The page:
An Iraqi public opinion poll to be released later this week indicates a growing number of people in the country say they support a radical Shiite Muslim cleric whose militia is fighting coalition forces.
In the survey, conducted by the year-old Iraq Center for Research and Strategic Studies, 32 percent of the respondents said they strongly support the fiercely anti-coalition Shiite cleric Moqtada Al-Sadr. Another 36 percent said they somewhat support the cleric, even though he is being sought by the coalition for his alleged involvement in the murder of a Shiite rival, who was killed last year.
The poll numbers place the radical cleric among the three most admired figures in the country, behind the top religious authority for the majority Shiites, Grand Ayatollah Ali Sistani and the political head of one of the largest Shiite parties, Ibrahim Al-Jaafari.
Six months ago, just one percent of those surveyed said that they supported Moqtada Al-Sadr, whose forces have been battling U.S. troops for nearly two months in and around the Shiite holy city of Najaf in central Iraq.
The poll was conducted before Grand Ayatollah Sistani called for armed fighters to leave Najaf and for fellow Shiites not to join the Al-Sadr led uprising.
The latest poll was taken late last month among 1,640 people in seven provinces in Iraq.
The poll is considered impartial enough that officials from the Coalition Provisional Authority included their own questions in it. The head of the research center, Sadoun Duleimi, says the U.S.-led administration wanted questions on several topics.
?They asked about Moqtada Al-Sadr. They asked about the security situation and they asked about how the Iraqi people perceive them, whether the Iraqi people perceive them as occupiers or liberators,? he explained.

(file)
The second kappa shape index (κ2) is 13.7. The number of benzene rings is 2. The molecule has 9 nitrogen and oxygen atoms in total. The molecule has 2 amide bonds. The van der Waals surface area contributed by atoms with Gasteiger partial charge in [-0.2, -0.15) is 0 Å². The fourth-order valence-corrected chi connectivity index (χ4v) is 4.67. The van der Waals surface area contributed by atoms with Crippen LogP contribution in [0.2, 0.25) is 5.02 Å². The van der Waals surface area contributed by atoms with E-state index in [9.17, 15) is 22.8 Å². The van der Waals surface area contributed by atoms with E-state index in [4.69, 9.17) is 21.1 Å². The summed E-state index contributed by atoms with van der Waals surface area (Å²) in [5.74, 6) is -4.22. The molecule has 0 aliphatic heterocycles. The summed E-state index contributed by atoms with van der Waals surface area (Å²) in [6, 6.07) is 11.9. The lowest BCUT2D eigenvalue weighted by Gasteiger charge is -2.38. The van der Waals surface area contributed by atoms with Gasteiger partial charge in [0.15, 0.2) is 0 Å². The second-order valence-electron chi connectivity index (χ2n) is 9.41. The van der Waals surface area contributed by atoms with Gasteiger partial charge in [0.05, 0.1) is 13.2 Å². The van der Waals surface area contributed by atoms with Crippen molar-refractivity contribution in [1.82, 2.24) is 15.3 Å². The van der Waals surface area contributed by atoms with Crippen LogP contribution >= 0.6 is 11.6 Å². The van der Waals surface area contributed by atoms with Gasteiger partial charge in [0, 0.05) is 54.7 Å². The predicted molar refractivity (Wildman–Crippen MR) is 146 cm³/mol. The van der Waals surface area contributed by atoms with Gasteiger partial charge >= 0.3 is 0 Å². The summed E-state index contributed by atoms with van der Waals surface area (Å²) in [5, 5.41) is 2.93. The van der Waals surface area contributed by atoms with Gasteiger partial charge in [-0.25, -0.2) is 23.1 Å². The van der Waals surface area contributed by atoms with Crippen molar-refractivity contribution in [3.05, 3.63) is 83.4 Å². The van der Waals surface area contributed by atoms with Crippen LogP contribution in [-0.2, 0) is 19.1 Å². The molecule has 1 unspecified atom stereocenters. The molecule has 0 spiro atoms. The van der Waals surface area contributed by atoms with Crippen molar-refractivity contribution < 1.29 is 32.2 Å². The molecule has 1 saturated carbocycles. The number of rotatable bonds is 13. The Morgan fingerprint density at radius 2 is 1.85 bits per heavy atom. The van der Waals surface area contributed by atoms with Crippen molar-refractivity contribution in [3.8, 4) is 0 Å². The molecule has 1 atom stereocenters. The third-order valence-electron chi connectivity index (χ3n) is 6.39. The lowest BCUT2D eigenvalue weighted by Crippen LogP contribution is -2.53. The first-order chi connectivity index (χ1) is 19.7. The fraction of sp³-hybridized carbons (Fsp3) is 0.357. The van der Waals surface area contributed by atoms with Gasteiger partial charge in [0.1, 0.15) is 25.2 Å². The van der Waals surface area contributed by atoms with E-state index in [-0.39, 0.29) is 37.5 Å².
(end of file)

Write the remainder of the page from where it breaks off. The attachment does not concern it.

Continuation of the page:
Mr. Duleimi said that Moqtada Al-Sadr's rise in popularity reflects the growing perception among Iraqis that he is not a criminal, but rather is a nationalist fighting against occupying forces.
?Nowadays, any Iraqi who stands up clearly and obviously against coalition forces and asks them to leave Iraq, the Iraqi people are going to support him,? he added. ?They are going to respect him. Unfortunately, the multi-mistakes done in Iraq, in terms of political, economic, security, social and so on, let Moqtada Al-Sadr to be a national hero, even in Sunni areas - not just in Shiite areas.?
The latest poll was conducted before the Abu Ghraib prison scandal became public, but Mr. Duleimi said that even before Iraqis saw the images of prisoners being abused, just seven-percent of those polled regarded coalition troops as liberators. This compares with about 45 percent in an April, 2003 survey, taken shortly after U.S. troops seized Baghdad.
Coalition spokesman Dan Senor said that he has not yet seen the poll, but he says the reported results are similar to other reports on Iraqi public opinion in recent months.
?They want this occupation to end, ? he said. ?We think it is understandable. It is not nice to be occupied. It is not a desirable state to be in. It is not nice to be occupiers. There is nothing we like less probably than being in the position of occupier. But the third thing we see time and time again in these polls is that while they want the occupation to end, the majority of Iraqis, if you ask them specifically regarding their personal security whether they want the coalition forces to leave, they say ?no.??
Mr. Senor said that is because Iraqis recognize that their own security forces are not yet up to the task of combating what he called the "significant terrorist threat" in Iraq.
The coalition spokesman expressed the hope that the transfer of sovereignty to an interim Iraqi government at the end of June will demonstrate that Iraqis are once again taking control of their country, but other results of this latest poll indicate that more than 40 percent of Iraqis say they would feel safer if coalition troops left the country immediately.
The head of the research center, Mr. Duleimi, said that the poll also shows that Iraqis want an interim government that has the power to make sweeping changes after the sovereignty handover on June 30.
In listing their priorities, nearly 82 percent said that they want a government that could implement economic reforms. More than 75 percent said the interim government should have the power to replace current governors and ministers. Finally, 74 percent said government should have the power to order coalition forces to leave Iraq.